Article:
At a time when hate crimes against Muslims are at an all-time high in the United States, it’s hard to believe religious extremists in the U.S. could have much in common with religious extremists in Turkey, where the population is over 90% Muslim.
The notoriously secretive Sackler family, also known as the OxyContin Clan, has been the subject of much scrutiny of late, including lengthy exposés in the New Yorker and Esquire shining a harsh light on the connection between the drug that made the Sacklers wealthy and their philanthropic giving.
Harvard and Yale are among the premier educational institutions in the world. They have spent centuries at the task of strengthening and elevating young minds. But on Saturday, Nov. 18, they will join together in a ritual guaranteed to damage young brains: the Harvard-Yale football game.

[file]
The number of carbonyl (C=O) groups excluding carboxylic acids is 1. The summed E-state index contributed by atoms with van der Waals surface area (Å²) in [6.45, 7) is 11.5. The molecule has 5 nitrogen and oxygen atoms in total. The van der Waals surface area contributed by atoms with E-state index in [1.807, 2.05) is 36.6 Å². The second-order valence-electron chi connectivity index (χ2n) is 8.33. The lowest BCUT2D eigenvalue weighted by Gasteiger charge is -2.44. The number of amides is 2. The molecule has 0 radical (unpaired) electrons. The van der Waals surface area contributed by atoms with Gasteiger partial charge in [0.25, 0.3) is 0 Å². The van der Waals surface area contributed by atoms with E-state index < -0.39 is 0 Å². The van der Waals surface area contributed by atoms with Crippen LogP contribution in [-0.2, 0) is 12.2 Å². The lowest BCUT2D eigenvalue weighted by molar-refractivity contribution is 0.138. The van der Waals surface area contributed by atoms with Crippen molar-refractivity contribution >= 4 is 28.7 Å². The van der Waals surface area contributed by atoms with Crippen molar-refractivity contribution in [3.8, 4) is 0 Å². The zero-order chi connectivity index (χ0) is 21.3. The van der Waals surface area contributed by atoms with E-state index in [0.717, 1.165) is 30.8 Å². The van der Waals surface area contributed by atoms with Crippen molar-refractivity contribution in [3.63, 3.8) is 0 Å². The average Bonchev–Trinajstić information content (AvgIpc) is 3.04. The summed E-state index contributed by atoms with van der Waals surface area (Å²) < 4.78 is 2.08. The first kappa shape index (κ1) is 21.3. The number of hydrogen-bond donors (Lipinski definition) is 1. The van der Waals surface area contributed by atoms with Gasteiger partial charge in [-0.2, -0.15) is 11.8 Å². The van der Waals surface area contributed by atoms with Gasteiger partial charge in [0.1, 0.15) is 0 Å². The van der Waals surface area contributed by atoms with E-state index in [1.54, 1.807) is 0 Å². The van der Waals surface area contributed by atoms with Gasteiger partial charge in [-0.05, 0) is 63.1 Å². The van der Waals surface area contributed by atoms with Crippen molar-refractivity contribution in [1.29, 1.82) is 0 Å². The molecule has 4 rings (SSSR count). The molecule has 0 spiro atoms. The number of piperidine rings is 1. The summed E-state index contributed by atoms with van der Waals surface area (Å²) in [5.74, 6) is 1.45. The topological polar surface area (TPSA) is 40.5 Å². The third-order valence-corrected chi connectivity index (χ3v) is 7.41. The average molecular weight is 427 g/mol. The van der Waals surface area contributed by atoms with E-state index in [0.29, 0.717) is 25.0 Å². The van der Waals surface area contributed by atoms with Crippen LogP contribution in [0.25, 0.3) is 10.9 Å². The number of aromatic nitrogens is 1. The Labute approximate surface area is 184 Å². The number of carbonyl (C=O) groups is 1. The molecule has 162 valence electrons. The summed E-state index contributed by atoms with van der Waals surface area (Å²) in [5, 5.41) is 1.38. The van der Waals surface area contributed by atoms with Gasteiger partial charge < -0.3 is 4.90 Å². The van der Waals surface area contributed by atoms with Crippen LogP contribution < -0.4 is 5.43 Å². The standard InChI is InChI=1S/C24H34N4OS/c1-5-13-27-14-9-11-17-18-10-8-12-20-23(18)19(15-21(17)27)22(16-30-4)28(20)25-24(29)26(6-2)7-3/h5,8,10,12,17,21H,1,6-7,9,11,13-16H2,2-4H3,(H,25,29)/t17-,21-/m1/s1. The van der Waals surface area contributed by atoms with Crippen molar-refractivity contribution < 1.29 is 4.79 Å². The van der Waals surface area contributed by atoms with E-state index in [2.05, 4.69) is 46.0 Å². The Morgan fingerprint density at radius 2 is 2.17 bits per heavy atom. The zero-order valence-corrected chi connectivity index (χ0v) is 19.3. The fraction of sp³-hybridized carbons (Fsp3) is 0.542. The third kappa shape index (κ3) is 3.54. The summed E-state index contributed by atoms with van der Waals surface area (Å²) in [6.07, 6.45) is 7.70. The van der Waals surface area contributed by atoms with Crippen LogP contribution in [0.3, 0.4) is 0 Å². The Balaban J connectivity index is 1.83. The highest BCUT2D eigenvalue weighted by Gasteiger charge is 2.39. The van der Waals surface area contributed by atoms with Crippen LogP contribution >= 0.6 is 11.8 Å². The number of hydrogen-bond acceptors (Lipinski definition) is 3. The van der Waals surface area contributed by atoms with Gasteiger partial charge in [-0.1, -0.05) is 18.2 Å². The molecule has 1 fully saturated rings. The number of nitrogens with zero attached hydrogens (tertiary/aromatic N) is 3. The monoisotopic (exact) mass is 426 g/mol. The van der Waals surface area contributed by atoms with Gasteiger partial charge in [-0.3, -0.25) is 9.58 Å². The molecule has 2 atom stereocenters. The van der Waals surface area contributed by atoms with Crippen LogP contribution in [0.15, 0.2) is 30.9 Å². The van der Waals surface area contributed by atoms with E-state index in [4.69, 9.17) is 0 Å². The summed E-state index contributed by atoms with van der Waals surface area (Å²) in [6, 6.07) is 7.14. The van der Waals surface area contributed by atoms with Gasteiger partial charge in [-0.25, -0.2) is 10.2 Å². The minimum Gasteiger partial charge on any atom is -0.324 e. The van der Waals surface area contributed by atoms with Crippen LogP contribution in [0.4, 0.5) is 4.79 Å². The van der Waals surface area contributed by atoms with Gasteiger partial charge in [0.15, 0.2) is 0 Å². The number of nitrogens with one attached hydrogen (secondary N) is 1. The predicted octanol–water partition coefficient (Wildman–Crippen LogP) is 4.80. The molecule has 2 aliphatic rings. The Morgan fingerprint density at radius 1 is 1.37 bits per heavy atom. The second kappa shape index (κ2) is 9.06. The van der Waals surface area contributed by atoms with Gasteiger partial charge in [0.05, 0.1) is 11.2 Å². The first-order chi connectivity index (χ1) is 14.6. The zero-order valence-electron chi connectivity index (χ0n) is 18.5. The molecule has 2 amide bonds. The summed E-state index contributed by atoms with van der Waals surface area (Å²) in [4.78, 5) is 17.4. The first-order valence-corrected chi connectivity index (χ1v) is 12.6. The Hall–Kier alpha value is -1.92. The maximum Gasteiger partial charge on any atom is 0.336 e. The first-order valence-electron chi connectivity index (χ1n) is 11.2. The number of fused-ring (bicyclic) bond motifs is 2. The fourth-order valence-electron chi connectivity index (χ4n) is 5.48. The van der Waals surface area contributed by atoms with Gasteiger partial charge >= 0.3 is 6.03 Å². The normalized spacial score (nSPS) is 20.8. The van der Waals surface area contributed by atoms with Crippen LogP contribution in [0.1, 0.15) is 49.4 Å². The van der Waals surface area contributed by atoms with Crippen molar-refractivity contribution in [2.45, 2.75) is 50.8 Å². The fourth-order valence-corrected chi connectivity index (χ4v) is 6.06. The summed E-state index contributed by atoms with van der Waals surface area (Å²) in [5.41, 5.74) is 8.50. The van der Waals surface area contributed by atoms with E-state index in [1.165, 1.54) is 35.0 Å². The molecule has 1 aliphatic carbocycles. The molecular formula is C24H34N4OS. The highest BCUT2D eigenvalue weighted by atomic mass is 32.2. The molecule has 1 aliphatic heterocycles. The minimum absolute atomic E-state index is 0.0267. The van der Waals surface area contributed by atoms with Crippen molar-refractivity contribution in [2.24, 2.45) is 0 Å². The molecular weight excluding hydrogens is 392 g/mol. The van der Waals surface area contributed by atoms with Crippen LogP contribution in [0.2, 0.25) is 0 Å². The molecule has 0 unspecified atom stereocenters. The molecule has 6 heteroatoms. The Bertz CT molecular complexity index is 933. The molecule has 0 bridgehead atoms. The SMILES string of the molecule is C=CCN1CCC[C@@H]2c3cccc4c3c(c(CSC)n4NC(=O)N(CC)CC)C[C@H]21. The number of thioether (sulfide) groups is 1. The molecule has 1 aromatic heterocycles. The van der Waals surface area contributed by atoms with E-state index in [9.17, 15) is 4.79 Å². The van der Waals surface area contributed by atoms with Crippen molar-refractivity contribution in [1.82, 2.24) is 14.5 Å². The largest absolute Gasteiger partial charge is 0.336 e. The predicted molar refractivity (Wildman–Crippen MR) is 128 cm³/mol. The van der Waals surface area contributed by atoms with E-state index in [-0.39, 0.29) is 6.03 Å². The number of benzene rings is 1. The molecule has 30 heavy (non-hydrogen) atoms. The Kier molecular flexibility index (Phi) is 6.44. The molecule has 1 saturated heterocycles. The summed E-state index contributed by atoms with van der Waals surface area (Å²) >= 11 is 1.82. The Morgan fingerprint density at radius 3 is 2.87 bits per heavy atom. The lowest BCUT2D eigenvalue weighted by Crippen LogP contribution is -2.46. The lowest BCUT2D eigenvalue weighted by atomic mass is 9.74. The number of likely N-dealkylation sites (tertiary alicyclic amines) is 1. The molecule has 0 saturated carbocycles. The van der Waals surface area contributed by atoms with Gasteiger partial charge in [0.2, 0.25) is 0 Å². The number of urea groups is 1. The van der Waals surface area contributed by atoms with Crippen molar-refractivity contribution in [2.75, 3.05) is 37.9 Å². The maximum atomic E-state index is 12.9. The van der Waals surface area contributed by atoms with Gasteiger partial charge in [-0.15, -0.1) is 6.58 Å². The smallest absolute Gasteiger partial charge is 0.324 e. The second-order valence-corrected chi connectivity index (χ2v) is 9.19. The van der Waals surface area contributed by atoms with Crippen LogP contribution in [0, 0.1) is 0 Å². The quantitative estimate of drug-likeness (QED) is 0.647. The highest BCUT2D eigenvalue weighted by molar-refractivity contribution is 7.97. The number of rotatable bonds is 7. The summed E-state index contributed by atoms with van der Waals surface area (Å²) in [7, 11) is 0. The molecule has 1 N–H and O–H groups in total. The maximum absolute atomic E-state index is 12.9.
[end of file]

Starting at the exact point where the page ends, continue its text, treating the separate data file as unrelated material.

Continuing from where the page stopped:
Thomas Toch, director of independent education think tank FutureEd, told Politico that DeVos was ignorant of the job’s constraints when she accepted it and insiders are already preparing for her to vacate the position.
Across America’s public high schools, the intolerance and bullying modeled by President Trump and the 2016 election has led to an outbreak of incivility, victimization and heightened stresses for a spectrum of minorities, according to a national report from the UCLA Institute for Democracy, Education and Access.